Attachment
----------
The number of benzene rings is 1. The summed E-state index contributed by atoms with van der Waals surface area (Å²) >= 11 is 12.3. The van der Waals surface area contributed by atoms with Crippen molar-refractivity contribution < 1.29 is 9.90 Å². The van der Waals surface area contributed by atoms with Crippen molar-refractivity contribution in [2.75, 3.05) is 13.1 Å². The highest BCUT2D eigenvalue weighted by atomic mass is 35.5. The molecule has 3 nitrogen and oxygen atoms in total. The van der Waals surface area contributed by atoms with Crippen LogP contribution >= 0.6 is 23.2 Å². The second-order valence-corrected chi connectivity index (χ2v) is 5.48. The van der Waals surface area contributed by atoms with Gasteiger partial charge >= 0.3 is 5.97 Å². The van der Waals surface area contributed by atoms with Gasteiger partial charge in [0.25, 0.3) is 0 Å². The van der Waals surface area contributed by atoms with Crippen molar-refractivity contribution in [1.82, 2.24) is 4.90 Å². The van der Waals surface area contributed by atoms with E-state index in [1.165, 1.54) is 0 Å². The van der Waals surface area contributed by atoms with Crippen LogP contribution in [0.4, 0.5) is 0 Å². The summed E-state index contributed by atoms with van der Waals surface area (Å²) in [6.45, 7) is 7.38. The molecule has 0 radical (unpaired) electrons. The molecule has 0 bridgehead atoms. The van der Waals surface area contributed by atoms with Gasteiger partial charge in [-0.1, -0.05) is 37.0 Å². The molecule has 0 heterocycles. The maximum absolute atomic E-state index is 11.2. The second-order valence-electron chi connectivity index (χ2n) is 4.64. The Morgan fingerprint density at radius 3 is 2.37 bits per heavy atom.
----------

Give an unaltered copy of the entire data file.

The number of benzene rings is 1. The summed E-state index contributed by atoms with van der Waals surface area (Å²) >= 11 is 12.3. The van der Waals surface area contributed by atoms with Crippen molar-refractivity contribution < 1.29 is 9.90 Å². The van der Waals surface area contributed by atoms with Crippen molar-refractivity contribution in [2.75, 3.05) is 13.1 Å². The highest BCUT2D eigenvalue weighted by atomic mass is 35.5. The molecule has 3 nitrogen and oxygen atoms in total. The van der Waals surface area contributed by atoms with Crippen LogP contribution >= 0.6 is 23.2 Å². The second-order valence-corrected chi connectivity index (χ2v) is 5.48. The van der Waals surface area contributed by atoms with Gasteiger partial charge >= 0.3 is 5.97 Å². The van der Waals surface area contributed by atoms with Gasteiger partial charge in [0.25, 0.3) is 0 Å². The van der Waals surface area contributed by atoms with Crippen molar-refractivity contribution in [1.82, 2.24) is 4.90 Å². The van der Waals surface area contributed by atoms with E-state index in [1.165, 1.54) is 0 Å². The van der Waals surface area contributed by atoms with Crippen LogP contribution in [0.4, 0.5) is 0 Å². The summed E-state index contributed by atoms with van der Waals surface area (Å²) in [6.45, 7) is 7.38. The molecule has 0 radical (unpaired) electrons. The molecule has 0 bridgehead atoms. The van der Waals surface area contributed by atoms with Gasteiger partial charge in [-0.1, -0.05) is 37.0 Å². The molecule has 0 heterocycles. The maximum absolute atomic E-state index is 11.2. The second-order valence-electron chi connectivity index (χ2n) is 4.64. The Morgan fingerprint density at radius 3 is 2.37 bits per heavy atom.